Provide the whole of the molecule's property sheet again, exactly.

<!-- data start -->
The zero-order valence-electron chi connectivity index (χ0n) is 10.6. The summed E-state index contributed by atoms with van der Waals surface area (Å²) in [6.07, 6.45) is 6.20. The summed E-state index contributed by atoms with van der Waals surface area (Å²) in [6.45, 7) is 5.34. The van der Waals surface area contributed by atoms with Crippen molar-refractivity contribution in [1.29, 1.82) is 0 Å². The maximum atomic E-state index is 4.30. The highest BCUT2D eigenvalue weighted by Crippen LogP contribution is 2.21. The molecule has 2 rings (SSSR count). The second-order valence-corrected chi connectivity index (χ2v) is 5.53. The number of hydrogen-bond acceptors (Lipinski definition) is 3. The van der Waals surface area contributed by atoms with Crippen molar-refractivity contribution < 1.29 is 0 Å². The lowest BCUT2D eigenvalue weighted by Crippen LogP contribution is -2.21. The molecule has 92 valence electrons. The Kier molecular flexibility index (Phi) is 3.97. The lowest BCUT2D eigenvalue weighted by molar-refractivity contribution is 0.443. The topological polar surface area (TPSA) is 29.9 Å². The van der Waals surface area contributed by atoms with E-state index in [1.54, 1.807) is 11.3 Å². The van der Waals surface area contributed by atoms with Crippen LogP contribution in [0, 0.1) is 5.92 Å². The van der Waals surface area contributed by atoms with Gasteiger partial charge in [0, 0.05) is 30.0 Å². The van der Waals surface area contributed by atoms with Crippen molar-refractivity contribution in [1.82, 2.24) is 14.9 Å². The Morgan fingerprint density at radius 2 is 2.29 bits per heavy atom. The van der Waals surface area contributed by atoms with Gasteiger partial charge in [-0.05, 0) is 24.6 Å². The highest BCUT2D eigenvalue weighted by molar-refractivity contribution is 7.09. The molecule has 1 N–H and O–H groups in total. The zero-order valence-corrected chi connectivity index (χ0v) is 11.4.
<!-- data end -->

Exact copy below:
The zero-order valence-electron chi connectivity index (χ0n) is 10.6. The summed E-state index contributed by atoms with van der Waals surface area (Å²) in [6.07, 6.45) is 6.20. The summed E-state index contributed by atoms with van der Waals surface area (Å²) in [6.45, 7) is 5.34. The van der Waals surface area contributed by atoms with Crippen molar-refractivity contribution in [1.29, 1.82) is 0 Å². The maximum atomic E-state index is 4.30. The highest BCUT2D eigenvalue weighted by Crippen LogP contribution is 2.21. The molecule has 2 rings (SSSR count). The second-order valence-corrected chi connectivity index (χ2v) is 5.53. The number of hydrogen-bond acceptors (Lipinski definition) is 3. The van der Waals surface area contributed by atoms with Crippen molar-refractivity contribution < 1.29 is 0 Å². The lowest BCUT2D eigenvalue weighted by Crippen LogP contribution is -2.21. The molecule has 92 valence electrons. The Kier molecular flexibility index (Phi) is 3.97. The lowest BCUT2D eigenvalue weighted by molar-refractivity contribution is 0.443. The topological polar surface area (TPSA) is 29.9 Å². The van der Waals surface area contributed by atoms with E-state index in [1.54, 1.807) is 11.3 Å². The van der Waals surface area contributed by atoms with Crippen LogP contribution in [0, 0.1) is 5.92 Å². The van der Waals surface area contributed by atoms with Gasteiger partial charge in [0, 0.05) is 30.0 Å². The van der Waals surface area contributed by atoms with Crippen molar-refractivity contribution in [1.82, 2.24) is 14.9 Å². The Morgan fingerprint density at radius 2 is 2.29 bits per heavy atom. The van der Waals surface area contributed by atoms with Gasteiger partial charge in [-0.05, 0) is 24.6 Å². The highest BCUT2D eigenvalue weighted by molar-refractivity contribution is 7.09. The molecule has 1 N–H and O–H groups in total. The zero-order valence-corrected chi connectivity index (χ0v) is 11.4.